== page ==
Money Talk: A re­verse mort­gage might be a good idea.

For some older home­own­ers, a loan could help pre­serve qual­ity of life and fi­nan­cial flex­i­bil­ity.

Los Angeles Times - - BUSINESS - Liz We­ston, cer­ti­fied fi­nan­cial plan­ner, is a per­sonal fi­nance colum­nist for Nerd­Wal­let. Ques­tions may be sent to her at 3940 Lau­rel Canyon, No. 238, Stu­dio City, CA 91604, or by us­ing the “Con­tact” form at askl­izwe­ Dis­trib­uted by No More Red Inc

Dear Liz: I re­cently re­tired to a small house I bought 30 years ago. I re­fi­nanced four times to get the rate down from 11% to 3.5%. This pro­vided me with a low monthly mort­gage (just un­der $450), but my cur­rent 30-year loan won’t be paid off un­til I’m 92. I’ll be 67 in two months, and just re­ceived an in­her­i­tance of $400,000 fol­low­ing the death of my par­ents. My only in­come is a $2,000 a month from So­cial Se­cu­rity and a monthly pen­sion check of $1,100, al­though I do have an IRA that should be worth roughly $170,000 by July.

I’m think­ing about pay­ing off the $90,000 re­main­ing on my mort­gage, which would al­low it to be passed on to my sis­ter, nephew (or whomever) with­out any com­pli­cated bank or loan is­sues. It also would free up that mort­gage pay­ment for other house­hold ex­penses. The house needs some work, such as a new car­port, dou­ble-pane win­dows, proper in­su­la­tion, deck re­pair and maybe ter­mite work, all of which will prob­a­bly eat up the bet­ter part of $100,000. Is it worth keep­ing the loan just to main­tain the tax de­duc­tion or does it makes fi­nan­cial sense to pay it off? An­swer: Keep­ing a mort­gage just for the tax de­duc­tion doesn’t usu­ally make much sense. Here’s why: If you’re in the 25% fed­eral tax bracket, you’re get­ting back only about 25 cents for each dol­lar in in­ter­est you pay. Most home­own­ers get even less back, and many don’t get any tax ad­van­tage from their mort­gages at all.

It can make sense, though, to keep a mort­gage to pre­serve liq­uid­ity. Younger peo­ple, es­pe­cially, should be wary of ty­ing up most of their net worth in a home if that eq­uity would be hard to tap in an emer­gency. Home eq­uity lines of credit of­fer one way to ac­cess that eq­uity, al­though lenders can freeze or re­duce those lines on a whim.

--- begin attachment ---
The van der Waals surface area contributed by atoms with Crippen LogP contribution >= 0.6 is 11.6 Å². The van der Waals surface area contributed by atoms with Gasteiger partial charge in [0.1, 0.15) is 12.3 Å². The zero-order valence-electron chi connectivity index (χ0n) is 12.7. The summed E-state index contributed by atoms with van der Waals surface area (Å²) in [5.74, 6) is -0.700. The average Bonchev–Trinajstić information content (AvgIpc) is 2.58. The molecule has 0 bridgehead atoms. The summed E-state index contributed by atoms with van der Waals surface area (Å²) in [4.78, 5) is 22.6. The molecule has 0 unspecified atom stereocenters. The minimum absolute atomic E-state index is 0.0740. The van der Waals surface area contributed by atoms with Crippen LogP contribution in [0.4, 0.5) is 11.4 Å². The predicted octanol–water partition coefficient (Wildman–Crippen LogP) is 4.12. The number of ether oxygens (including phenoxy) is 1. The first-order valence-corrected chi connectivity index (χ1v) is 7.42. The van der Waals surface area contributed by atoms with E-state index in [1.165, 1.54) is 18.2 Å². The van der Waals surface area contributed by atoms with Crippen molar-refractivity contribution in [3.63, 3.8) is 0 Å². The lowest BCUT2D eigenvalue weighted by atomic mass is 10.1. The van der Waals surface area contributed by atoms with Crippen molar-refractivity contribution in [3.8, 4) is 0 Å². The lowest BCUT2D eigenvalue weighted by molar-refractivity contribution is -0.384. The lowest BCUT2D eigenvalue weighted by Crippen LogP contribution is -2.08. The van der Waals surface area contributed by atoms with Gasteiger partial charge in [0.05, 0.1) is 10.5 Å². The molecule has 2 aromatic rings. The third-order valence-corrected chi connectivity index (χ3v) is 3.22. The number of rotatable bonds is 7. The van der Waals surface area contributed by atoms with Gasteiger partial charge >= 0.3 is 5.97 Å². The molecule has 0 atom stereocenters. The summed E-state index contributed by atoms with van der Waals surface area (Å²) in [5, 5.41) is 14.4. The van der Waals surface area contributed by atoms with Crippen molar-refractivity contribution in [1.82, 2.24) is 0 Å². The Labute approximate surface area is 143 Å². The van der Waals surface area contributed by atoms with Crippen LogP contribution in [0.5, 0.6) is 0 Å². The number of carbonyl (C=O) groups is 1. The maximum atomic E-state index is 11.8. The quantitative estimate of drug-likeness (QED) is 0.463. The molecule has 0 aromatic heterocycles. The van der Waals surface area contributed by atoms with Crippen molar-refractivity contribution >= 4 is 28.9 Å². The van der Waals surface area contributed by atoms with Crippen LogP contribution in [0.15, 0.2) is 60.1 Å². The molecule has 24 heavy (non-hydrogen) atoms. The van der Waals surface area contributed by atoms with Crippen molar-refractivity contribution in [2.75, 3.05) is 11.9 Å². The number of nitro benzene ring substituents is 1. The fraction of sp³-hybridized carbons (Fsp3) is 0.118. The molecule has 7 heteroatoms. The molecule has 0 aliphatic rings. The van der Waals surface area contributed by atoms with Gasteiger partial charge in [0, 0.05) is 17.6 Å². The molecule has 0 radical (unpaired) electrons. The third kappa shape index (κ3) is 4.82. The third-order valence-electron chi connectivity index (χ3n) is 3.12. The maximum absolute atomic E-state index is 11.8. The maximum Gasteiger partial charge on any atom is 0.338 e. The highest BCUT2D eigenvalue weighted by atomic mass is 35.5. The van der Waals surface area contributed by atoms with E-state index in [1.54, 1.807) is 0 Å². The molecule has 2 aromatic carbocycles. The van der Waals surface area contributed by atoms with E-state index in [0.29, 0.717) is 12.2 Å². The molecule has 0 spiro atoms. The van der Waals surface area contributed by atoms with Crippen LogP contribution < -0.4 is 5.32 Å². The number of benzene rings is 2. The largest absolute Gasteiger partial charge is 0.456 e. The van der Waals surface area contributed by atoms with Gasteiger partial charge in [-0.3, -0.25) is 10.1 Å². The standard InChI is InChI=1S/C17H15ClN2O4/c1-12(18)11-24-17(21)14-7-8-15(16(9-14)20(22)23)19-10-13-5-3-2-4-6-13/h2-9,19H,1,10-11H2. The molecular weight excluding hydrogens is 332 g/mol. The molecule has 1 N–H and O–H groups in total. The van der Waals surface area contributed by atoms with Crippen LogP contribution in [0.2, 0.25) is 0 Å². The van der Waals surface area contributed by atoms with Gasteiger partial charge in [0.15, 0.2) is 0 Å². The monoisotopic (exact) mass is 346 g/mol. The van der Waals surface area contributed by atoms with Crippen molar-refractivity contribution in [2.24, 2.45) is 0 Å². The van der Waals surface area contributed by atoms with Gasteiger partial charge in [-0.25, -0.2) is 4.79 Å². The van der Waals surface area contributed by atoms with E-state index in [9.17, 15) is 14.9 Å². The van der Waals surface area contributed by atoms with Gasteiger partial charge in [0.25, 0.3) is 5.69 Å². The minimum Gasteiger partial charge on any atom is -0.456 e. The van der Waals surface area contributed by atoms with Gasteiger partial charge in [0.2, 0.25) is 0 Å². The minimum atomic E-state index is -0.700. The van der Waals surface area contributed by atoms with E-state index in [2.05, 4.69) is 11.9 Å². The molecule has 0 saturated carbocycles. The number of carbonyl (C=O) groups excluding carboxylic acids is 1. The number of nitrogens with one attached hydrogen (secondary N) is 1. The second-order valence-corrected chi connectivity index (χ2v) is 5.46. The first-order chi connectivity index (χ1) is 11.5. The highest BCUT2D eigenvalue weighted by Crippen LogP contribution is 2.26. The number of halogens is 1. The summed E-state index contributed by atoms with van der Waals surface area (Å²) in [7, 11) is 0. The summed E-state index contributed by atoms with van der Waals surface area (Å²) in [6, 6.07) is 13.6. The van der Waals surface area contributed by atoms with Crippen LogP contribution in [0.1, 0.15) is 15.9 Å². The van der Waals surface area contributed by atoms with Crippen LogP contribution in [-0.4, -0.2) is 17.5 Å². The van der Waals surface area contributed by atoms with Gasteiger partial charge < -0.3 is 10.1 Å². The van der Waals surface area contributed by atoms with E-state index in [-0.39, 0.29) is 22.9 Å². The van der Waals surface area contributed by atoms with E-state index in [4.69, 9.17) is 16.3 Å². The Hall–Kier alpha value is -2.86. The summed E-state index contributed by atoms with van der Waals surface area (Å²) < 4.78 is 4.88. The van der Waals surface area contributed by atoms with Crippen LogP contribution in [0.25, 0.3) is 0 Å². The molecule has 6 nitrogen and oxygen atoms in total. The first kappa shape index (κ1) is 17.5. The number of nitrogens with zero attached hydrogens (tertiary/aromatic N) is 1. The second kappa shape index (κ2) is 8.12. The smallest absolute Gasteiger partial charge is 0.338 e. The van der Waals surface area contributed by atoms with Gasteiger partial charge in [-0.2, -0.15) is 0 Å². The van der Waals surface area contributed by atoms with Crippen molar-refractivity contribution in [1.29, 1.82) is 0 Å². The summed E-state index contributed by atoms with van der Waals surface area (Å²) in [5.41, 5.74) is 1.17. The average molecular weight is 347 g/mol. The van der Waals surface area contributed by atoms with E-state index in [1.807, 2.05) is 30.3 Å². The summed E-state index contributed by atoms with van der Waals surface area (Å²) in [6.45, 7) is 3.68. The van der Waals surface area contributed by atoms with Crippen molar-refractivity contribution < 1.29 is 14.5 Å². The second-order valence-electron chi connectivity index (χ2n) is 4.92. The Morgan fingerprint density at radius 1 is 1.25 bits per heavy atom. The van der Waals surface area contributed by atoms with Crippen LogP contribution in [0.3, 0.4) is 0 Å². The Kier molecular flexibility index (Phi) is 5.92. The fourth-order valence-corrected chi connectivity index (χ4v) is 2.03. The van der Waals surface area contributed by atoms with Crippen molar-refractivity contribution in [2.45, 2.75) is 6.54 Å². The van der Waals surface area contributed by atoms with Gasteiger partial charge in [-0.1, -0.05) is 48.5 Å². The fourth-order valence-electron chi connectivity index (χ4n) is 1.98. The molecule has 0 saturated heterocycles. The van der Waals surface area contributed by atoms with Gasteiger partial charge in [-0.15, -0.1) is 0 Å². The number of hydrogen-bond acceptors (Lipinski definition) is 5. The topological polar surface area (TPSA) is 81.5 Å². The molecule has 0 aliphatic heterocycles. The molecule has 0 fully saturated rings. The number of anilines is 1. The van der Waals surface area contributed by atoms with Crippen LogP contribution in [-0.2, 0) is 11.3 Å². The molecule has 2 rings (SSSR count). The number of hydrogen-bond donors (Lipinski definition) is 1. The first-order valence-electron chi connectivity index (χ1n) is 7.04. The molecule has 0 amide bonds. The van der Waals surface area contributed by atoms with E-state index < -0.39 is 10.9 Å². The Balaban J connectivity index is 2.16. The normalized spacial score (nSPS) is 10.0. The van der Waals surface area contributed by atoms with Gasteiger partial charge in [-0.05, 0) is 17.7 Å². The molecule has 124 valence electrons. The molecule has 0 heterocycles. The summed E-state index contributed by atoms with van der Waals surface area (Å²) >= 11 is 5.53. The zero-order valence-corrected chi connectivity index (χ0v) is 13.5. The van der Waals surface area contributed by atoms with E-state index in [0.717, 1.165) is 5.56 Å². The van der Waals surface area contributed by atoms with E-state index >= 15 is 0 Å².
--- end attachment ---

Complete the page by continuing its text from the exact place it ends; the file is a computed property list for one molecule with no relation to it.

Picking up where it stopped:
Be­cause you’re over 62, you could con­sider pay­ing off the loan and then set­ting up a re­verse mort­gage line of credit.

An FHA-in­sured re­verse mort­gage line of credit can’t be shut down once it’s es­tab­lished, as long as you abide by the loan rules (such as pay­ing your prop­erty taxes and in­sur­ance, and keep­ing the home in good con­di­tion). In fact, the amount you can bor­row can in­crease over time with a re­verse mort­gage credit line. You don’t have to make monthly prin­ci­pal and in­ter­est pay­ments on the money you bor­row with a re­verse mort­gage.

Any amount you bor­row will grow over time, typ­i­cally at vari­able in­ter­est rates, and will have to be re­paid when you die, sell or per­ma­nently move out of the home. That would com­pli­cate leav­ing the house to your heirs, but if the amount you owe is greater than the home’s worth, your heirs aren’t on the hook for the dif­fer­ence with an FHAin­sured re­verse mort­gage, also known as a Home Eq­uity Con­ver­sion Mort­gage.

In any case, pre­serv­ing an in­her­i­tance prob­a­bly shouldn’t be your top pri­or­ity. You should fo­cus in­stead on pre­serv­ing your qual­ity of life and your fi­nan­cial flex­i­bil­ity.

Re­verse mort­gages have got­ten safer and less ex­pen­sive in re­cent years, but you would need to ex­er­cise dis­ci­pline not to waste the money you bor­row on friv­o­lous pur­chases. You want that eq­uity to be avail­able for you when you need it, such as for nurs­ing home or other long-term care ex­penses.

You would be re­quired to get coun­sel­ing be­fore ap­ply­ing for a re­verse mort­gage, but you also should talk to an in­de­pen­dent, fee-only fi­nan­cial plan­ner to make sure this ap­proach makes sense.

Liv­ing trusts and tax ad­van­tages

Dear Liz: You men­tioned re­cently that there are no tax ad­van­tages if your as­sets are held in a liv­ing trust. Aren’t you for­get­ting the tax ex­emp­tion fea­ture that al­lows an ex­emp­tion of $5.49 mil­lion for each per­son? Hence a mar­ried cou­ple can ex­clude up to about $11 mil­lion of their es­tate through an ap­pro­pri­ate liv­ing trust. And the un­used por­tion for the first spousal death can be “ported” or used by the suc­ces­sor spouse. Th­ese are big tax im­pli­ca­tions that I be­lieve are avail­able only through a liv­ing trust. An­swer: That’s a com­mon mis­con­cep­tion, but the es­tate tax ex­emp­tion is avail­able with or with­out a liv­ing trust. The pri­mary pur­pose of a liv­ing trust is to avoid the court process known as pro­bate that oth­er­wise fol­lows death, not to avoid or re­duce es­tate taxes.

Benny L. Kass Getty Images

RE­VERSE MORT­GAGES have got­ten safer and less ex­pen­sive in re­cent years, but dis­ci­pline needs to be ex­er­cised so that the money bor­rowed is there when you need it, not wasted on friv­o­lous pur­chases.

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